Currently Being ModeratedOct 4, 2011 10:49 AM (in response to Knopflerfan)
I assume that you are talking about For The Record audio recordings of court proceedings. For The Record doesn't actually have its own audio format - it can be configured to use one of a number of formats. I believe that the basic ones are multichannel MPEG2 audio and MPEG4 audio (AAC).
You might be able to simply change the suffix to '.m4a' and open them in QuickTime (if they are recorded as AAC). VLC and any ffmpeg-based media player ought to handle them too ; they should at least be able to tell you the underlying format of the audio.
You can use Audacity to convert the audio to WMA.
Currently Being ModeratedOct 4, 2011 1:51 PM (in response to J D McIninch)
"You can use Audacity to convert the audio to WMA"
Or indeed to mp3.
Currently Being ModeratedOct 4, 2011 3:43 PM (in response to noondaywitch)
welcome back, I hope things went ok.
Currently Being ModeratedOct 5, 2011 3:17 AM (in response to andyBall_uk)
So far so good, Andy. Still a few results to come in. Verdict due mid-November.
(And apologies to the OP for the hi-jack)
Currently Being ModeratedMar 26, 2013 8:17 PM (in response to Knopflerfan)
You can drag and drop any .trm file to ALL2MP3 and it will convert nicely. All2MP3 is a free download.
Currently Being ModeratedMar 28, 2013 8:51 AM (in response to RickKoerber)
I did as you suggested (MacBook Pro running Lion) and I get an error message that it is an "unkown file format". Perhpaps I'm doing this wrong. I would love to find a solution, as I have a short deadline and need to listen to the trial CD.
Currently Being ModeratedMar 28, 2013 10:43 AM (in response to Karl Dickhaus)
Karl, what version of All2MP3 are you running? I am running 2.0820 and it is converting .trm files just fine. If you're in a serious hurry, you could upload the file online using google drive or drop box and post a link here to it. I'll see if I can convert it for you.
Currently Being ModeratedMar 28, 2013 11:26 AM (in response to RickKoerber)
No problem. I have the latest version of All2MP3 - I checked for updates just in case, but no love. Here is a link to one of the files to see if it works for you. Thank you very much.
Currently Being ModeratedMar 29, 2013 5:33 PM (in response to Karl Dickhaus)
Looks like the company did this on purpose. I spent the last twenty four hours working with the file and earlier versions of the program. The company evidently thinks their future is in restricting access to these files. The basic issue is this... depending on what version of the FTR software the court is using - the .trm file may or may not be convertable by All2MP3.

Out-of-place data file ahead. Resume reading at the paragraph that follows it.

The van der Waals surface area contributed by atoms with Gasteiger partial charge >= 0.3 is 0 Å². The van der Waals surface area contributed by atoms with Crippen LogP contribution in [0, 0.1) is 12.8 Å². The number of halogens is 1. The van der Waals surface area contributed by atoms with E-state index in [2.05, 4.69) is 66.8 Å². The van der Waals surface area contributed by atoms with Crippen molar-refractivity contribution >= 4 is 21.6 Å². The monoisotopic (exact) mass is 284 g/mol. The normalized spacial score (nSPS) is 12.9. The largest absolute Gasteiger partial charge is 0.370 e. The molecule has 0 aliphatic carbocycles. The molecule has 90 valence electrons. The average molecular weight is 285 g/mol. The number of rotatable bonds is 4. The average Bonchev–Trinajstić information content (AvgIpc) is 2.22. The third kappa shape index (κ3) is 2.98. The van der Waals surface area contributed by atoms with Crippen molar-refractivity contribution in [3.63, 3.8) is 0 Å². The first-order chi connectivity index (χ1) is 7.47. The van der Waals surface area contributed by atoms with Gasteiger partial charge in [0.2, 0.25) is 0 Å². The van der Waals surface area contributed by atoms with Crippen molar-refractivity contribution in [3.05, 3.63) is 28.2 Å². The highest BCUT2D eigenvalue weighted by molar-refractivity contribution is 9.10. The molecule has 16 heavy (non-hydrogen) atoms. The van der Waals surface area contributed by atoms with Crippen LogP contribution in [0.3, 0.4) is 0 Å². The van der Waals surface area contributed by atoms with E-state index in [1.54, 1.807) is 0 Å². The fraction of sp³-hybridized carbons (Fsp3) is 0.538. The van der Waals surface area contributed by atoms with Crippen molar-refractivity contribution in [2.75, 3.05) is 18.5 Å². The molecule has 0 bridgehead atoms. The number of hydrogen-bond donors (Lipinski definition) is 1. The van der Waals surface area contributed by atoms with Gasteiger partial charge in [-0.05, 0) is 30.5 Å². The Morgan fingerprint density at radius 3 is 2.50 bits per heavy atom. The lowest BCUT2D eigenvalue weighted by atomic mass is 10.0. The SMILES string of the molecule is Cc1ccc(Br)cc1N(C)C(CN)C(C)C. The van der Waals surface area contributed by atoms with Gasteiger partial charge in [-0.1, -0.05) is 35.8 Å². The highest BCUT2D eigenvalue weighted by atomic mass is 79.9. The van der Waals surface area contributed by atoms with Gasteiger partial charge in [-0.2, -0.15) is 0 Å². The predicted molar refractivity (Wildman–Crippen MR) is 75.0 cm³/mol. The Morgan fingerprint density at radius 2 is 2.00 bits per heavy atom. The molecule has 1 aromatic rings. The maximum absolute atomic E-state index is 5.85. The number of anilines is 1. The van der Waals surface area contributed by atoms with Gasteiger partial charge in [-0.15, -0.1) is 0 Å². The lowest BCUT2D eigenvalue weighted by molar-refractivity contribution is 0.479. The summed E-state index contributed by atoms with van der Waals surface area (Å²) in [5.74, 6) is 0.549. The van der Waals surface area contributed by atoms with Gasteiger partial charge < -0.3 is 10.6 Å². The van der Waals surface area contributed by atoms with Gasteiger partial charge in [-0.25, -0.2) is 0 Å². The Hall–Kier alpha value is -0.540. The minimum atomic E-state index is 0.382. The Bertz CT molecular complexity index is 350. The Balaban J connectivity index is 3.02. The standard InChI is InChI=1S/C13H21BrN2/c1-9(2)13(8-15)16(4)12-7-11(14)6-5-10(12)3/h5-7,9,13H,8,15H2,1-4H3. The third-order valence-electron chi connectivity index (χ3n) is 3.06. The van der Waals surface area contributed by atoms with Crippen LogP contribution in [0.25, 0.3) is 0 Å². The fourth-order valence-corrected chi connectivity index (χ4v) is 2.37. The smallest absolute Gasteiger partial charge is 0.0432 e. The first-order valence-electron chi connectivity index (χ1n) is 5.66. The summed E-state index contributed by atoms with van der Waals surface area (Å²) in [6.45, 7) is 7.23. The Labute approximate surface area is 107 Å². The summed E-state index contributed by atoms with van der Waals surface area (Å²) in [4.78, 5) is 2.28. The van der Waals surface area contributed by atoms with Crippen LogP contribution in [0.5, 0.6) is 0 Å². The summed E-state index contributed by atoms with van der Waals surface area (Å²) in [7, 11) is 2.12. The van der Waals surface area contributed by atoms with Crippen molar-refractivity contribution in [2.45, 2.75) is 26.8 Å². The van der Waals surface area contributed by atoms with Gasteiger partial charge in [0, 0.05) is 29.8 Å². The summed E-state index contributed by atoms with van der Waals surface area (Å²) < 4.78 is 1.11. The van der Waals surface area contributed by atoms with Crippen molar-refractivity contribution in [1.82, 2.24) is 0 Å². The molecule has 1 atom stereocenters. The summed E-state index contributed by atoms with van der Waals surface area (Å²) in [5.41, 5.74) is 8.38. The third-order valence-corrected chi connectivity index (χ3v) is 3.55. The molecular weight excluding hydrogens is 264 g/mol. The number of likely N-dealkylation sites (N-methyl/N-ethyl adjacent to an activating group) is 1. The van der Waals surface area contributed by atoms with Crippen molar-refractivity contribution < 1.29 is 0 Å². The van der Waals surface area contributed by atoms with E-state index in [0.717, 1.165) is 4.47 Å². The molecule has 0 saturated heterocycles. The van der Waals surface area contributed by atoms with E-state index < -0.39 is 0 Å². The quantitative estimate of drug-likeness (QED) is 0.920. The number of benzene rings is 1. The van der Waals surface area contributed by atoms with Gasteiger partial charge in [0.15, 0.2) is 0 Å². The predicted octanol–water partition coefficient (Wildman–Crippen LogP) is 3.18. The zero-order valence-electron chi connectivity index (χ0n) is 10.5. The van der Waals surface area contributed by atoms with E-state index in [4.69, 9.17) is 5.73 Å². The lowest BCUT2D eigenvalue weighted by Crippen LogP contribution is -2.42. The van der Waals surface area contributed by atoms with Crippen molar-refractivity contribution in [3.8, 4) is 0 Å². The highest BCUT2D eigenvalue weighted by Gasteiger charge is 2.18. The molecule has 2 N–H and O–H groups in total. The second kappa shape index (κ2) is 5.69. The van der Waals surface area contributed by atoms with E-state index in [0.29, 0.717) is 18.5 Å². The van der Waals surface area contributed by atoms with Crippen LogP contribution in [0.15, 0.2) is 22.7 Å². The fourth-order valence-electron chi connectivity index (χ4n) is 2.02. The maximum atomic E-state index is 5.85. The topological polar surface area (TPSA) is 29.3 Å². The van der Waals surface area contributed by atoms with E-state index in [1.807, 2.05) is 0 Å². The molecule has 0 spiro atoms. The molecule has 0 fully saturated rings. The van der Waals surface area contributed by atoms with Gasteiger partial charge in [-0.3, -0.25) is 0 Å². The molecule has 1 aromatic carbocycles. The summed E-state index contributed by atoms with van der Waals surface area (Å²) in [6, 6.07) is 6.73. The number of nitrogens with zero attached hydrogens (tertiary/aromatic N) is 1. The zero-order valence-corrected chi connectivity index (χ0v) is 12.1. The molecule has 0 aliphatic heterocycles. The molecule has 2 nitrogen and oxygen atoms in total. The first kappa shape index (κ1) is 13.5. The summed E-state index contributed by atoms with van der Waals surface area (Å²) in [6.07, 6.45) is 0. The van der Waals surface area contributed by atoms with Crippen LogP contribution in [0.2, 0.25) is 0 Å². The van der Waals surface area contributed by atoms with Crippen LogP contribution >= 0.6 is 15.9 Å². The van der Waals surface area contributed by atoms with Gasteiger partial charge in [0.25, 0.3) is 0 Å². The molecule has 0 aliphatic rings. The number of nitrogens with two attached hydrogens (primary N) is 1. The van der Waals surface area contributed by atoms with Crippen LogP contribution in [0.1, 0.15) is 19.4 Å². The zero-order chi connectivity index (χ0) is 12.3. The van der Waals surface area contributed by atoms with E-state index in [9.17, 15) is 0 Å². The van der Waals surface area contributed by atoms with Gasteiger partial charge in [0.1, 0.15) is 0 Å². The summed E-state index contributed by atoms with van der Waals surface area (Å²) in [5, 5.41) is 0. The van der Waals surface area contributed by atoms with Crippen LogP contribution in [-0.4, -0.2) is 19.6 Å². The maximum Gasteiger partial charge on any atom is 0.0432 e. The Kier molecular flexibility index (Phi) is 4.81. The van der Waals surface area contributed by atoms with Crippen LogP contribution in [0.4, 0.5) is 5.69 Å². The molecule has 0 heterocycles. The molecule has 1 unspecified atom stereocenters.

I took some time and figured out how to do the conversion quickly, but alas, I could only do it with a PC - to re-export the files from the older version of the FTR software and then convert through Alll2MP3. Sorry I couldn't be more of a help.
Here is a link to the converted version of the file you provided - Also, If you'd like help converting the rest, drop me a note.
Currently Being ModeratedMar 30, 2013 10:16 AM (in response to RickKoerber)
Wow, that is certainly above and beyond, and believe me I appreciate your help. I have access to a PC, so if you could tell me how you did the conversion, I will do that with the rest of the files. Again, thank you so much for your help. I sent an e-mail to the company - but I suspect they are just Mac Hostile, so it won't matter. I haven't run into a problem like this with any other technology in my practice for ten years. You never know. Thank you again for your efforts. I very much appreciate it.
Currently Being ModeratedApr 1, 2013 10:29 AM (in response to Karl Dickhaus)
Okay, there are a few ways to do this using older versions of ForTheRecord's player software. Probably the most direct is (if you the ability to run Windows or to access a machine running Windows), download and install the older version 5.4.2 (the file is named Player542setup.exe) at http://community.fortherecord.com/index.php?/files/file/725-therecord-player-542 -old-version-player542setupexe
Once you install this player, you should be able to play your trm file. When you click on the "Save a Copy to" button (just to the left of the rewind button on the player, it will bring up a small window with options that include "Save format" and you can select "Windows Media" which will save the file to .wma format. This might be enough for you. I however, prefer working with mp3 files and then take the wma file and convet it using All2MP3.
I wish you luck. This company is not only Mac hostile, but they appear to be desperately clinging to an older business model that rewards tricks and gimmicks and fake excuses to keep their "propriatry" and inferrior software limitations - so that they can hold clients hostage. Anyway....
I too have not come across this in some time. I run a small business administering law firms and a staff of paralegals and we all generally use Macs and have virtually no problem with any service these days. Whether it is our large prominent client or our small sole practitioner - Macs have been our choice - and this headache with trm files is a rareity. Thankfull, the software the Court's normally use allows a straight to mp3 conversion, unlike this second intermediate step we have to take with your files.
Currently Being ModeratedApr 1, 2013 10:41 AM (in response to RickKoerber)
Thank you. Extremely helpful.
All the best,
Currently Being ModeratedApr 1, 2013 12:40 PM (in response to RickKoerber)
This was incredibly helpful - and timely! Thank you. I'm a Mac-using attorney who needs to listen to an audio recording of a federal administrative hearing that I just received in this proprietary .trm format. I've got a paralegal friend with a PC who can do the conversion for me based on your roadmap. This thread saved me hours of frustration and headaches. Thank you again, sincerely!